To say Damnation is an ugly game does a great disservice to all the ugly games in the world. The game’s textures are muddy, the color palette is dull, and the character models are insulting by next-gen standards. There may be a solid amount of detail on the main characters, but that doesn’t mean they look good. The enemies you’ll encounter have just the faintest hints of detailing, but the main difference between all of them appears to be what color they are and what weapon they’re carrying. Animations seem to be missing a few frames across the board, and the physics of the game are a joke. You’ll notice how bad those two facets get when you’re engaged in a firefight with more than a few bad guys. Explosions turn people to chunks instantly. There’s no in between. Characters don’t have any weight to them. You’ll feel more like you’re driving a tank that looks like a person than you will feel like you’re actually in control of a virtual human being. The less I talk about the voiceover the less angry I’m liable to get, so just keep that in mind. What little score there is reminds me more of any low budget television movie than it does provide any semblance of identity to this game.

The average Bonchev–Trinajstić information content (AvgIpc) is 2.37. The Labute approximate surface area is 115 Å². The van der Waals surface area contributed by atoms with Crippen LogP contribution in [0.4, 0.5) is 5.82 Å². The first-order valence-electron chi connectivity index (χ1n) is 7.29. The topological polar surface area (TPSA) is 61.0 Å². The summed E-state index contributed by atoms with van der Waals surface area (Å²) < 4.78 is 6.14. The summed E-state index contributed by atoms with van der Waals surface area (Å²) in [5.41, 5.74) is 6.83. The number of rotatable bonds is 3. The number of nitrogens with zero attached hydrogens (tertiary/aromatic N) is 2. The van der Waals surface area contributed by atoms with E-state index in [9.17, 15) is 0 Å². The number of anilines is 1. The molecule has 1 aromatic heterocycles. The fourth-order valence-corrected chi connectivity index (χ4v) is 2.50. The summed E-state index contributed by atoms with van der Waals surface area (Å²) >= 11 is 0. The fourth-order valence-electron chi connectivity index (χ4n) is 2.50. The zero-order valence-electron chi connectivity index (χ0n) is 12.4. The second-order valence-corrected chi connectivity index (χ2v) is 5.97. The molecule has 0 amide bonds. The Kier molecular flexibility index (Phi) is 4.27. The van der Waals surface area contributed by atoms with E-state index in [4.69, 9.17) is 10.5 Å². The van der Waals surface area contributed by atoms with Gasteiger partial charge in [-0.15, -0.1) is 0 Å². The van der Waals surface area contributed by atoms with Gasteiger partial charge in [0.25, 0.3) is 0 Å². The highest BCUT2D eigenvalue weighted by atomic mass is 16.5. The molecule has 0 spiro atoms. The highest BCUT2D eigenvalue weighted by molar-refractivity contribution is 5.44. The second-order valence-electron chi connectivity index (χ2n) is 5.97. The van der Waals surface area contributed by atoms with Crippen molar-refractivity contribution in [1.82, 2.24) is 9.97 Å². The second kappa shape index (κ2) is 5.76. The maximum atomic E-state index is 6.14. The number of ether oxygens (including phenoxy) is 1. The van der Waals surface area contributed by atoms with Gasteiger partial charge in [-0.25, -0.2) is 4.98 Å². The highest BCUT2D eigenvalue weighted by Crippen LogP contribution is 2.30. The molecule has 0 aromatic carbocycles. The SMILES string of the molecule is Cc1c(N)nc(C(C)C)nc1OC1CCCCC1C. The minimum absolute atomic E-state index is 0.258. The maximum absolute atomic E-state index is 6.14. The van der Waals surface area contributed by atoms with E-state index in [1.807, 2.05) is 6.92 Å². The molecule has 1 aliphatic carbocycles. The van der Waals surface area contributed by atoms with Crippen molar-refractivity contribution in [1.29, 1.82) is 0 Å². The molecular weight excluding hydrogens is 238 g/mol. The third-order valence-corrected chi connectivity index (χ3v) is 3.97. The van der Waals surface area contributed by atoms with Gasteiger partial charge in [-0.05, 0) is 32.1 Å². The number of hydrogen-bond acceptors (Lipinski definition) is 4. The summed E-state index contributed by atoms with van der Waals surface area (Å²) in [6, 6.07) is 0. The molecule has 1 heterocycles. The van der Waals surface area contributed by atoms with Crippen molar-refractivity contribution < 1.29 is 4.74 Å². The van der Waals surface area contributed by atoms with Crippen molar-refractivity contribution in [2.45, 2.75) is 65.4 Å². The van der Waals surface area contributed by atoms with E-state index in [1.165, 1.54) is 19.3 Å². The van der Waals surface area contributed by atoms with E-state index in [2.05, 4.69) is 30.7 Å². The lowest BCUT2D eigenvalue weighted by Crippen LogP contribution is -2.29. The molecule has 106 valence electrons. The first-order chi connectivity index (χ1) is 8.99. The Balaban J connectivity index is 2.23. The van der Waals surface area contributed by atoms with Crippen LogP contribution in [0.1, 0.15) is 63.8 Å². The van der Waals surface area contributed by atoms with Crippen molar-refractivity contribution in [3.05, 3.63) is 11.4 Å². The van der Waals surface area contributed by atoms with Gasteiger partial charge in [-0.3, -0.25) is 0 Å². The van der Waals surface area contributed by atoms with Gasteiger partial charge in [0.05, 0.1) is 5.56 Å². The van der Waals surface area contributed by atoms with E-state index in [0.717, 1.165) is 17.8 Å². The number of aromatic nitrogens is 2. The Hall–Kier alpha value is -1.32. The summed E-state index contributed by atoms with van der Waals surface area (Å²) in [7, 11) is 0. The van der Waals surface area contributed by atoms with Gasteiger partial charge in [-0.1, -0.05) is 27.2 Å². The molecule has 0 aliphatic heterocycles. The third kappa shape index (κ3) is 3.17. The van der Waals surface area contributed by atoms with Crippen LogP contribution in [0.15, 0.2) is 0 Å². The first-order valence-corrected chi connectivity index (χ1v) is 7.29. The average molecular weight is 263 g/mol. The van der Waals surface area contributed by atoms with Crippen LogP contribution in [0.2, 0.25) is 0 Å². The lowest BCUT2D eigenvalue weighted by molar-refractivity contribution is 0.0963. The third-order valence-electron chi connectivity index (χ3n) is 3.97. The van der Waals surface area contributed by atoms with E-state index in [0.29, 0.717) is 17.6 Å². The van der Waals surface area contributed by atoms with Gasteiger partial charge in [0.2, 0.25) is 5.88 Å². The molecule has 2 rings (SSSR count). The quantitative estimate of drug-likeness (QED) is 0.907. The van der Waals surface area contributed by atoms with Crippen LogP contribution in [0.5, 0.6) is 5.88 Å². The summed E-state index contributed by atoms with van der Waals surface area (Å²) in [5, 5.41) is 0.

Multiplayer comes in two varieties: co-op and competitive. You can play the game with a friend on the same console or online, but I wouldn’t recommend doing either. Glitches like your partner magically appearing on the back of the motorcycle as you drive off without them become even more painful when playing with a competent human player. The co-op may be mildly amusing for the few laughs you’ll get out of the terrible gameplay, but the fun dies quickly as you realize you just wasted half-an-hour of your life to play this insipid game. The online competitive modes include Deathmatch, Capture the Flag, King of the Hill, and Team Deathmatch. That’s about all I can tell you about the online because I couldn’t find a single game to join. Strangely, the offline competitive modes are limited to Deathmatch and King of the Hill, and can only be played one on one. Like the co-op, it’s entertaining for a few minutes, but once you kill one another two or three times, you’re ready to move on to a game with more substance.
I really wanted Damnation to be good. It had all kinds of potential when the only information about the game was the screenshots. After playing it for a few days, I’m sad to say that not only did the game not live up to what it could have been, it actually lowered the bar for any other steampunk western that follows; though I can’t see too many developers jumping at the chance to outdo this game. The one positive I can take away from my experience is that Damnation has made me more excited for Red Dead Redemption, because at least with Rockstar, there’s a chance the game won’t suck this hard.